April 17, 2013
We spent most of the weekend bolting on the rest of the engine parts. As the sun started to fade on Sunday evening we hooked up all the wires to the starter motor, including the positive battery cable, and thinking that might be enough to spin the engine we plugged in the key and gave it a twist. Nothing. Not a click or a spark or even smoke from a short circuit under the dash. So we called it a day.
That evening it occurred to us that we might've had more luck with the starter if we'd plugged in the wires to the ignition switch. It also occurred to us that it was probably best that we didn't plug in the wires to the ignition switch, because a) the engine didn't have any oil in it, and b) Any residual oil that was still in the engine would've squirted out the open fitting for the oil pressure gauge, which we hadn't hooked up yet.
So we spent the next morning hooking up the oil pressure gauge, including cleaning and re-bending the copper wire that runs from the engine bay under the dash to the gauge. We also bolted on the exhaust, fitted all the seals around the pedal box, filled the engine with Mobil One 10-40, and filled the transmission with Redline MTL. We then plugged in all the wires to the ignition switch, and with expectations suitably high we turned the key. Nothing. But this time the alternator light came on. So we had power.
What we didn't have was power to the starter. And since the starter runs directly off the giant battery cable, what we actually didn't have was power to the starter relay. So we spent the next two hours painstakingly checking and rechecking the connectivity of each of the wires plugged into the starter relay, except of course for the ground wire which is never the problem, except in those rare instances when you're installing a harness in a new car for the first time and you haven't connected all your harness grounds to the chassis.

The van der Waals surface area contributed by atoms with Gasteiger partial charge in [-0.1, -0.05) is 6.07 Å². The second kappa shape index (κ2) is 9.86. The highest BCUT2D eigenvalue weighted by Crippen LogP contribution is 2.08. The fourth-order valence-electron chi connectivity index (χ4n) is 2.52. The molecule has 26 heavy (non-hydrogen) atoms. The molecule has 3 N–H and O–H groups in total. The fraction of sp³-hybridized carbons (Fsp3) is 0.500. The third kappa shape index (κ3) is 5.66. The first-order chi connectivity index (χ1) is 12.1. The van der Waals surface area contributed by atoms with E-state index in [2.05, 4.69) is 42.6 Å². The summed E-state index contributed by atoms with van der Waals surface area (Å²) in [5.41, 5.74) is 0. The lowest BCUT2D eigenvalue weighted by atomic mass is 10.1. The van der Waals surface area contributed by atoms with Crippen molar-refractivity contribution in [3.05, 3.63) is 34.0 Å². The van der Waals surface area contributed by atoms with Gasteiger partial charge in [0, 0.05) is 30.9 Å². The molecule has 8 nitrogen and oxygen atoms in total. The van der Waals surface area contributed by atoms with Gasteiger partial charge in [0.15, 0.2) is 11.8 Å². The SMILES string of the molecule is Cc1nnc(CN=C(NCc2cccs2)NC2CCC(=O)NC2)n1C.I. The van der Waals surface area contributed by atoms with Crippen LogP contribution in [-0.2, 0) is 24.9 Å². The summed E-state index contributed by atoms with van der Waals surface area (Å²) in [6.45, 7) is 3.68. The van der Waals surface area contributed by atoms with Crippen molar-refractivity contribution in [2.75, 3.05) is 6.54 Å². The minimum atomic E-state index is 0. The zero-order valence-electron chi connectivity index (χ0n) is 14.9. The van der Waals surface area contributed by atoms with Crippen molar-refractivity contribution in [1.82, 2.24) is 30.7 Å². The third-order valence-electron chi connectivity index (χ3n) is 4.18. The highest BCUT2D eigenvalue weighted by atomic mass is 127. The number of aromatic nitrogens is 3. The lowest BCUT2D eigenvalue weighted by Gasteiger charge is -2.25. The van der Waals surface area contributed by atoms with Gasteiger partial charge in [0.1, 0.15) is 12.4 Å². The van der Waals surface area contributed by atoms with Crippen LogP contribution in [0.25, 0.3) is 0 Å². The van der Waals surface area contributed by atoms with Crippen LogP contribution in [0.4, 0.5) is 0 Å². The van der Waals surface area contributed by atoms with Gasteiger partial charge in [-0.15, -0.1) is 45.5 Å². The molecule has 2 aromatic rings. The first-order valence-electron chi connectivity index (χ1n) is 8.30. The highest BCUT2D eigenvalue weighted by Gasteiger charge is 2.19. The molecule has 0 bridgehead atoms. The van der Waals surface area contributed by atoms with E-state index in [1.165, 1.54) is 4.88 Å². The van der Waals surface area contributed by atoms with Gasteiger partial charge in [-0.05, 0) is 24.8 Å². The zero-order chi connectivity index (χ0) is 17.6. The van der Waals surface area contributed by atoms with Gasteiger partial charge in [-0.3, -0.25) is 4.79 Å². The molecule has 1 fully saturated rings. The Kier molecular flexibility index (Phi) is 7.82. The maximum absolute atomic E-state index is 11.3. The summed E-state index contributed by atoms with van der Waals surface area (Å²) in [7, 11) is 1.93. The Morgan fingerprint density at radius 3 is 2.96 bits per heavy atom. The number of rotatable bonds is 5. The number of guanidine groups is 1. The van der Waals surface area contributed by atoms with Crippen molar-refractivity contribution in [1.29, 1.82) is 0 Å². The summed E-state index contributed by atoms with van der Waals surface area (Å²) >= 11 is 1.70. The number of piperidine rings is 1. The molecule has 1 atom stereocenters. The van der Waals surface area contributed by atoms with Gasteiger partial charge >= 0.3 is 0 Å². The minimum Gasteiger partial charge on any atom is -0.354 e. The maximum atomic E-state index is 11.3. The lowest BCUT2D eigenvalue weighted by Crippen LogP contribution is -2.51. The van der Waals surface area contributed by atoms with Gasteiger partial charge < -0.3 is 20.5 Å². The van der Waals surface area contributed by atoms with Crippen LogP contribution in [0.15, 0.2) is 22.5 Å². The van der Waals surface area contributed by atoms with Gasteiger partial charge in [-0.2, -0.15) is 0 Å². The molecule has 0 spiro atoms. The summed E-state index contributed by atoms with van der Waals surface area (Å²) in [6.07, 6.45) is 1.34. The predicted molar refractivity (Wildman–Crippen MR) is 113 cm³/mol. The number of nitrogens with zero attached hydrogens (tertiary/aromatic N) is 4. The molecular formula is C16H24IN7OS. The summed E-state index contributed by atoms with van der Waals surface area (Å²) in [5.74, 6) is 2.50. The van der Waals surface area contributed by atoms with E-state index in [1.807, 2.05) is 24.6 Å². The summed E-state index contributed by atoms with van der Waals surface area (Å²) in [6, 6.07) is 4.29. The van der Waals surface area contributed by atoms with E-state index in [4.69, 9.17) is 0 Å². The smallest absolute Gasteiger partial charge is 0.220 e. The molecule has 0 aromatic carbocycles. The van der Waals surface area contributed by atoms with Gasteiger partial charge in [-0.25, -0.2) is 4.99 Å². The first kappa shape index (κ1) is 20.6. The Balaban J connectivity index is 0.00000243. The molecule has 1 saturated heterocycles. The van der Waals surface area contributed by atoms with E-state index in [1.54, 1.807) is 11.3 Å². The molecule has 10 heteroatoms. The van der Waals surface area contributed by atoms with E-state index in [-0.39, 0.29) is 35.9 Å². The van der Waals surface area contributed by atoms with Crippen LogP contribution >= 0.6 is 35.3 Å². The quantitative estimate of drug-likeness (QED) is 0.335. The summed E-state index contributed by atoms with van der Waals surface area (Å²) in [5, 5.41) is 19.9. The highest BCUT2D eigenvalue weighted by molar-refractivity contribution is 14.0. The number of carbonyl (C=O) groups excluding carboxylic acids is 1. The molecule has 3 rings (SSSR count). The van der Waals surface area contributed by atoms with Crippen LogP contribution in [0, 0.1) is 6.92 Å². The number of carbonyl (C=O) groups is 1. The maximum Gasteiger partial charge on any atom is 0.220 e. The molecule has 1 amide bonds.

So two hours later we wrapped a bare wire around one of the screws sticking out of one of the many tab in our engine bay. We then attached the other end of the wire to the ground terminal on the starter relay, turned the ignition key, and the engine jumped into action. That was definitely exciting, but we were a little nervous after a few seconds when the oil pressure gauge still read zero. No oil pressure would be bad. We popped the oil cap off the valve cover to look inside, and the rocker arms were dry. That would be bad, too.
So naturally the only thing left to do was to keep spinning the engine until a) the battery died, or b) the bearings froze. As it happens, after another five or ten seconds we got option c), the oil pressure gauge came to life, and also option d), the usual oil seepage out of the thick cork valve cover gasket which tells us that our British engine is working properly. In the M.G. world, that counts as a total unqualified success.
We're this close now to getting the engine started. We just need to get the ignition working, which according to our MGB wiring diagram involves installing the tachometer, and then figure out a way to get fuel to the carbs. We also need a way to operate the choke and the throttle. We saved the choke cable from the donor, and it's a little crusty but we could probably install it, although that would mean drilling even more holes in the dashboard and firewall. Alternately, we could operate the choke from the engine bay.
We may also have to operate the throttle from the engine bay. We bought a brand new MGB throttle cable from Moss Motors and it would've been super easy to hook it up to the gas pedal if it weren't for the fact that a stock MGB throttle cable doesn't fit in a Locost. It's about 3" too short, or actually just half an inch too short if you don't mind right-angle bends in your control cables. But either way it's not going to fit, so we ordered a new throttle cable from Jegs, and it's just 3" longer than the MGB cable so we'd better be pretty close with our estimate.
The last obstacle is going to be getting fuel to the carburetors. This would be simple if we had a working fuel pump, which we do, and all of the banjo fittings needed to attach the fuel lines, which we don't. Every other part that we could possibly need to get the car running was sitting there on our parts shelves, right down to the distributor cap and the fan belt. But not the banjo fittings. I don't understand why it's so hard to keep track of these parts. We had the exact same parts go missing a year ago when we tried to get the donor started.
So we ordered the banjo fittings from Moss, but according to the latest info we have from the U.S. Postal Service, the parts are still in Goleta, and probably won't get here before Friday. Meanwhile we're contemplating setting up our old gravity-feed fuel arrangement, just to see if the car will start, although we'd like to avoid that if at all possible so we'll see if we can keep busy working on other stuff for the next two days.
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